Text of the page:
Reaper Miniatures is a worldwide leader in the design and casting of metal science fiction and fantasy miniature figurines. Based in Denton, Texas, Reaper products are available in fine hobby shops around the world.

Wednesday, July 29, 2009

Another big announcement from Reaper Minis

For those of you who like to game with miniatures, but do not necessarily care to spend hours painting them, this might be of interest to you.

>>>> Official announcement from Reaper's web site <<<<<<

Reaper Miniatures is proud to announce the creation of a new miniatures company: Asylum Miniatures.

Asylum Miniatures is an independent company wholly owned by Reaper focused on the creation of pre-painted miniatures, games, and associated products.

Under its own banner, Asylum Miniatures will launch with and supply the Reaper Miniatures pre-painted plastic line Legendary Encounters™. Asylum Miniatures will also pursue the development of products and lines outside of the Reaper Miniatures core brands.

Offered in an open, non-blind, non-random format, Legendary Encounters™ pre-painted plastic miniatures will be packaged in Asylum Miniatures blister cards. Both single and multiple piece packs will be offered.

Asylum Miniatures will continue to draw upon Reaper's vast miniatures catalog of thousands of metal models to expand the Legendary Encounters™ miniature line.

From Ed Pugh (CEO of Reaper Miniatures): "This new company solves several problems Reaper has been facing concerning the creation, marketing, and brand awareness of our pre-painted products. Allowing Asylum Miniatures to operate independently of Reaper Miniatures will give management much more flexibility to create, market, and supply pre-painted miniatures, games, and products."

Asylum Miniatures -- what you need, when you need it!

Reaper Miniatures is a worldwide leader in the design and casting of metal science fiction and fantasy miniature figurines. Based in Denton, Texas, Reaper products are available in fine hobby shops around the world.

For more information about Reaper Miniatures, visit the Reaper Miniatures website at

>>>> END QUOTES <<<<<<

I'm hoping that this will mean lots more new releases to add to the existing range of models we've seen in the Legendary Encounters™ line. Specifically, I'm hoping for MORE pre-painted orky goodness to further my plot of world domination...but that'll be our little secret.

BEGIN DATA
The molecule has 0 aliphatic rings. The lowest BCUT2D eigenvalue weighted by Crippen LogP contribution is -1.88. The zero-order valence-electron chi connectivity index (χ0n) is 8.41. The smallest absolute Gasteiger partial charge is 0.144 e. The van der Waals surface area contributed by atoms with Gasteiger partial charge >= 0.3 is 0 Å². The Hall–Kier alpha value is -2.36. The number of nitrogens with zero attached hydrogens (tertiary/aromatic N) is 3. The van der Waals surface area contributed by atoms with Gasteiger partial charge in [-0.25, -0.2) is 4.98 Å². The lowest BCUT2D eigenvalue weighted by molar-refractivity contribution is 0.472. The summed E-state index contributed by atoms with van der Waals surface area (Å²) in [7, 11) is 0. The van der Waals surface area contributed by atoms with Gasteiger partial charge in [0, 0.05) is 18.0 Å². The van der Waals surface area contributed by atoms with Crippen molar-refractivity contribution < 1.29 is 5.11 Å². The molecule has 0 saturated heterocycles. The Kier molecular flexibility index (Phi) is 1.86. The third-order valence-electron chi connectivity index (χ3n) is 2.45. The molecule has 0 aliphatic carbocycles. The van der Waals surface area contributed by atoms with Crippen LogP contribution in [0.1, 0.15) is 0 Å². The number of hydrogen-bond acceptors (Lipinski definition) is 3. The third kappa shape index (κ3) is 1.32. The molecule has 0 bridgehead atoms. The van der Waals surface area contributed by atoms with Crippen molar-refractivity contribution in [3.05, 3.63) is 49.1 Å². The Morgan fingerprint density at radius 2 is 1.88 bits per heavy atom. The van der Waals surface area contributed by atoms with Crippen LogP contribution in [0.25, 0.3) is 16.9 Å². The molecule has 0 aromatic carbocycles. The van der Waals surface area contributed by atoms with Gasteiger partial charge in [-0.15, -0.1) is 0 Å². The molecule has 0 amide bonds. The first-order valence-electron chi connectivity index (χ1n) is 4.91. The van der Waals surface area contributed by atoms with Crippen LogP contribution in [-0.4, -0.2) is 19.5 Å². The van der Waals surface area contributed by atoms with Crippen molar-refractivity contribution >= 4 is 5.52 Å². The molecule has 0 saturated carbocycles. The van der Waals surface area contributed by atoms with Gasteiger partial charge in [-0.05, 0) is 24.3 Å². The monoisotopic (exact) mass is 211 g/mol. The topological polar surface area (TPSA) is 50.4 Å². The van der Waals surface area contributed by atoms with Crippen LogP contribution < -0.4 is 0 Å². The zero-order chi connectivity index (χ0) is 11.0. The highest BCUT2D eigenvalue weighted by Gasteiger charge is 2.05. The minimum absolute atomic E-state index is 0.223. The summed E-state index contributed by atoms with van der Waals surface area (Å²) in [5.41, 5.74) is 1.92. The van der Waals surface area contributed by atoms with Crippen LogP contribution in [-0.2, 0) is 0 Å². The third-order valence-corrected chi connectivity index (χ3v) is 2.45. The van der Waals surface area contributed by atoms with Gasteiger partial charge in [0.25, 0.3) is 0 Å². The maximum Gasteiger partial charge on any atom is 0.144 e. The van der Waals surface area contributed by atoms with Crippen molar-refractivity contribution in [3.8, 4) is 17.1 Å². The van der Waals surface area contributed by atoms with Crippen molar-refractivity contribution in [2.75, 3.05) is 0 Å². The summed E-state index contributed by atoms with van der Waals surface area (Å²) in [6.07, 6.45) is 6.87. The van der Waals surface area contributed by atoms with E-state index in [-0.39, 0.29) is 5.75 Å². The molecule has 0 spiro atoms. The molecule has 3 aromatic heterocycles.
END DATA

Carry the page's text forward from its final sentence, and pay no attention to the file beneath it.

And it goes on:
Also drop by Reaper's store to get the freshly released (yesterday, as a matter of fact) Warlord 2nd Edition. I think you'll like it too.

Monday, July 27, 2009

A bit of half-orc nostalgia

"I've been a half-orc almost as long as I can remember."

I started playing D&D during the reign of 2nd edition, and of course there were no half-orcs in 2nd edition, not even in the Monstrous Manual as I recall it. So I had to bide my time playing halfling thieves and human barbarian fighters and yes..even an elf wizard. It's all true. I have the dog-eared character sheets to prove it.

Of course 3e came along and with it came my favored race. I mean, what's not to like about being a half-orc. You get a minus to your INT and CHA scores right away.... okay fine.. so maybe that's a bad example..but you get Darkvision, right? do all the other non-human humanoids..but hey, you get Orc Blood. But wait..that's not a good thing either. Wow, being a half-orc kinda sucks...except for the STR bonus. Now that I put it down in those terms, I wonder why all those disenfranchised half-orc players got so vocal when they had to wait a few extra months for their 4e 2nd Player Guide to come along so they could get their game back on. Being a Dragonborn ought to be so much cooler, right?

So..let's have a look at a 4e half-orc, shall we?

I've been following a PbP 4e game on the Reaper forum because 1) I don't want to be counted among the OSR pundits who hate the game but have never really played or even watched it being played and 2) the DM and players are all excellent roleplayers and writers and it should be an entertaining story to read.

I personally don't own any 4e books, but might download the quickstart to get a better perspective on what's going on in the PbP. Anyway, here's the character stats for Kaanite the 1st Level Half Orc Two-Weapon-Fightin' Ranger who just so happened to have once been a cat burglar.
Str 20, Con 14, Dex 19, Int 14, Wis 17, Cha 13.

Str 18, Con 14, Dex 17, Int 14, Wis 17, Cha 13.
Huh? None of his scores even went down...and he gained DEX...and he has 31 HP starting out?!

And get a look at this!
Dungeoneering +8, Acrobatics +9, Perception +8, Athletics +11, Stealth +9, Thievery +10 (+12 w/ Thieves tools)
Acrobatics and Stealth? NO WAY! This guy's TOTALLY UBER! And I say that with the utmost respect for the player (Hi there, Orcsoul) and with no disrespect toward the game. If it works for you and it makes you happy, then go play.

WHIIIIICH brings me slowly round to the point that I alluded to earlier. Early in this blog's archives, somebody corrected me on my assumption that there were no half-orcs before 3e. I had always assumed that it was the not the way of any reasonable game company to giveth and then to taketh away.

Once I joined the old-school, I really had no good reason to look through the AD&D Players Handbook. I was content to play my homebrew-hafforc and call it good, but curiosity got the best of me and I decided to have a look at a 1st edition half-orc for nostalgia's sake. I've made a few observations.